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Having a 100/300/50 auto insurance policy means you have $100,000 in coverage for bodily injury liability per person, $300,000 for bodily injury liability per accident, and $50,000 for property damage liability. 

What the numbers really mean

  • Bodily injury liability per person

  • Bodily injury liability per accident

  • Property damage liability

The first number represents the bodily injury liability per person. That is, it’s the maximum amount your insurance company will pay out for each person that is injured in an at-fault accident. With a 100/300/50 insurance policy, you are responsible to pay for any costs above $100,000.

The next number denotes the bodily injury liability per accident. Bodily injury liability per accident is the maximum amount your insurance company will pay out for a single accident.

Let’s say you were in an accident that involved three injured people, your 100/300/50 policy would cover each person up to $100,000. But if you were in an accident with more than three people, let’s say five or six, your insurance policy would only pay out up to $300,00 and no more than $100,000 for a single individual.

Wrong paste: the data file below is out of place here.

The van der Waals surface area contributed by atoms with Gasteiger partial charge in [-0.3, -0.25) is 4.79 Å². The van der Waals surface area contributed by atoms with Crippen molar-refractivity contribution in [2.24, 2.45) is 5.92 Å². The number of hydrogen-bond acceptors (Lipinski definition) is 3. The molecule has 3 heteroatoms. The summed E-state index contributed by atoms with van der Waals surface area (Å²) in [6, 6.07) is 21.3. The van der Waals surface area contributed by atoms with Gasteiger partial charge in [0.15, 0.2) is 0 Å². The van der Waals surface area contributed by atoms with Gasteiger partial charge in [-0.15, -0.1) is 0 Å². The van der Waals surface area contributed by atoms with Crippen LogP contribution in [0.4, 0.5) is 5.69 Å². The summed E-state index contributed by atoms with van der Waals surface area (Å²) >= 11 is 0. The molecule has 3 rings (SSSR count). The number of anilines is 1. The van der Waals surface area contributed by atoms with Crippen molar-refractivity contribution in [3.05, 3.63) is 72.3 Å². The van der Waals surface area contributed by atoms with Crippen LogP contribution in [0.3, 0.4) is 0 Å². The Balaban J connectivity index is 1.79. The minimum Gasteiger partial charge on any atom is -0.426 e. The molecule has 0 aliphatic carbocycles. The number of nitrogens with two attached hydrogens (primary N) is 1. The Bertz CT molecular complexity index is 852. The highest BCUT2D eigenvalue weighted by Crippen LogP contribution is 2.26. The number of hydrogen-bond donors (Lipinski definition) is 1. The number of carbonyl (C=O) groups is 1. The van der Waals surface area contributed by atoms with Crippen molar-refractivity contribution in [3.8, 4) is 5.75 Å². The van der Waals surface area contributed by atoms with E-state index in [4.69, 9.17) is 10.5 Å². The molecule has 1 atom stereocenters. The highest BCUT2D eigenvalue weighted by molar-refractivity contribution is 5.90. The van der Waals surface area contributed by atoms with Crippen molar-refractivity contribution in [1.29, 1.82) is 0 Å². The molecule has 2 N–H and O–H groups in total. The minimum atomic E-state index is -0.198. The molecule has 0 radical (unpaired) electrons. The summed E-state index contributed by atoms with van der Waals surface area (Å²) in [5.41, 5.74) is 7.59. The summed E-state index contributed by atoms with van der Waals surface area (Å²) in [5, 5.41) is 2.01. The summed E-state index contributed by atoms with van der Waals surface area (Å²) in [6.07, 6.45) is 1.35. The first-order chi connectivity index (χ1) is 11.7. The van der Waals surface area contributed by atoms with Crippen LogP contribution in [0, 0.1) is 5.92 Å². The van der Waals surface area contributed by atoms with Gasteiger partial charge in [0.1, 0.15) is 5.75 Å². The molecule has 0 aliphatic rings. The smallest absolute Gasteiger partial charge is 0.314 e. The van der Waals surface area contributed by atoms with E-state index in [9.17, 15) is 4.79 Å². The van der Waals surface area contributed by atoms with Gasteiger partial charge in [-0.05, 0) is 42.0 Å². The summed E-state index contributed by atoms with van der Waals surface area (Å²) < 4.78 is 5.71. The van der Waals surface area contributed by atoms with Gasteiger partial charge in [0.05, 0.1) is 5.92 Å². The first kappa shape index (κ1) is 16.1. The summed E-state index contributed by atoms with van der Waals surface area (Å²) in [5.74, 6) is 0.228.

The third number is the property damage liability. A 100/300/50 insurance policy means your insurer will pay out a maximum of $50,000 to cover damage to another driver’s vehicle or property. Damaged property in an accident may include a mailbox, fence or building. 

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Other insurance coverage to consider

Along with bodily liability and property damage liability coverage, here are a few other types of auto insurance coverage you will want to consider adding to your policy. Having full coverage protects you financially giving you peace of mind while on the road. 

Collision – Damage to your own vehicle isn’t typically covered under property damage liability. To help pay for any repairs to your car, you need collision coverage. If you have a leased car or an auto loan, you may be required to get collision coverage.

Comprehensive – If your vehicle is vandalized or is damaged from a hurricane or hail storm, comprehensive coverage will help pay for repairs. You will have to meet the deductible associated with this coverage, but any costs beyond that will be covered by your insurance company.

Uninsured/underinsured motorist – Uninsured motorist coverage is important because it helps pay for medical bills or vehicle repairs if an uninsured driver hits you. Underinsured coverage comes into play if you’re in an accident and the other driver is at fault but doesn’t have enough insurance to cover all the expenses.

Personal injury protectionPersonal injury protection, or PIP, helps pay for expenses such as child care or lost wages that are sustained after an accident. Personal injury protection may also cover some medical expenses. Note, PIP is not available in every state.

Medical payments coverage – Also known as MedPay, this coverage pays for expenses if you require a visit to the hospital or need X-rays or surgery after an accident. Medical payments coverage also helps pay for medical costs for passengers in the vehicle.